News Release

Tobacco control style tactics needed to fight obesity epidemic

Tobacco and obesity epidemics: not so different after all? BMJ Volume 328, pp 1558-60

Peer-Reviewed Publication


Global strategies similar to those used against the tobacco industry are needed to tackle the obesity epidemic, argue researchers in this week's BMJ.

Diets across the globe are being shaped by a concentrated and global food industry that is fiercely resisting public health attempts to promote healthy eating, write the authors.

The food industry tactics are similar to those used by the tobacco industry – supplying misinformation, use of supposedly conflicting evidence, and hiding negative data.

Firstly, there is the half true contention that there is no such thing as an unhealthy food, only unhealthy diets. Secondly, the industry contends that the problem is not the excessive diet but the reduction in physical activity.

Thirdly, the industry uses a smoke screen of apparently conflicting scientific data about sugars and different types of fat. "Although scientific knowledge is still incomplete, it is less divided than the industry would have the public believe," say the authors.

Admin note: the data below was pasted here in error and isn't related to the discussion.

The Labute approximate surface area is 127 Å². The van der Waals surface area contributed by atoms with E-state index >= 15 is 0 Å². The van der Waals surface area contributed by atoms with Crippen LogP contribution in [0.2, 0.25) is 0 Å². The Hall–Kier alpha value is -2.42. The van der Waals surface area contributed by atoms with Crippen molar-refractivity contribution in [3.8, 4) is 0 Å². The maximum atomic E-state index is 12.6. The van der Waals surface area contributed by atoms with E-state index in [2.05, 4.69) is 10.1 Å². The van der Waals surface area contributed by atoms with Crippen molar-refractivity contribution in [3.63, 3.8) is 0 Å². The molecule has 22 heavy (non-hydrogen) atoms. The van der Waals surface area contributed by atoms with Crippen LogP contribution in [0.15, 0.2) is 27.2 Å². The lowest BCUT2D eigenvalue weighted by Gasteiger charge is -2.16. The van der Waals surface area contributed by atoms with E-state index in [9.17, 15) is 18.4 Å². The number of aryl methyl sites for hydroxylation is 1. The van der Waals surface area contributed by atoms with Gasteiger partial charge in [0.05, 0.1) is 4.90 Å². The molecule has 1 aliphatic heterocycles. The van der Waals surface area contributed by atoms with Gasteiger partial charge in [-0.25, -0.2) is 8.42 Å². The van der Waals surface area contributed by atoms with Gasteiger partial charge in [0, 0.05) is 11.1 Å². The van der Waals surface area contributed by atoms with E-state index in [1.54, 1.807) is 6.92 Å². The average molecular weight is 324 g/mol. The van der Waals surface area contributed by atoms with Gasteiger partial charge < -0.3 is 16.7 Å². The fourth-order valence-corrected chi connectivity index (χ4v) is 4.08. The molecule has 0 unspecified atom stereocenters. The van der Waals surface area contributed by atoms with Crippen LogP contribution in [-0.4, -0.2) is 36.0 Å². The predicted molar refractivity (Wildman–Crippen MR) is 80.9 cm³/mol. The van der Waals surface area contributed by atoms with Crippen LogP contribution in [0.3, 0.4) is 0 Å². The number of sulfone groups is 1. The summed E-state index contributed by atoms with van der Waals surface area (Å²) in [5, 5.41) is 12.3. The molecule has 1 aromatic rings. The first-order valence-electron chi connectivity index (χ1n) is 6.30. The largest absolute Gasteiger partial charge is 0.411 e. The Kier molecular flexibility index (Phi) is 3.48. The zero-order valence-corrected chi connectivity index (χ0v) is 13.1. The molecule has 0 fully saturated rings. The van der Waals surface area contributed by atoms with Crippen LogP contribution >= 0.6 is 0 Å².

Advocates for tobacco control have used a variety of tactics in their campaign that could have relevance for the fight against unhealthy diets, suggest the authors.

"It will be much more difficult to establish internationally binding instruments or conventions like those achieved in tobacco control. Nevertheless, their importance in bringing about changes in national behaviour should not be under-rated," they say.

Potential international standards might cover issues such as marketing restrictions for unhealthy food products, restrictions on the advertising and availability of unhealthy products in schools, or potential price or tax measures to reduce the demand for unhealthy products.

"The public attention generated by the discussion and formulation of such standards may set general standards for corporate conduct without being potentially unacceptable and even generate enough political capital for national legislation," they conclude.


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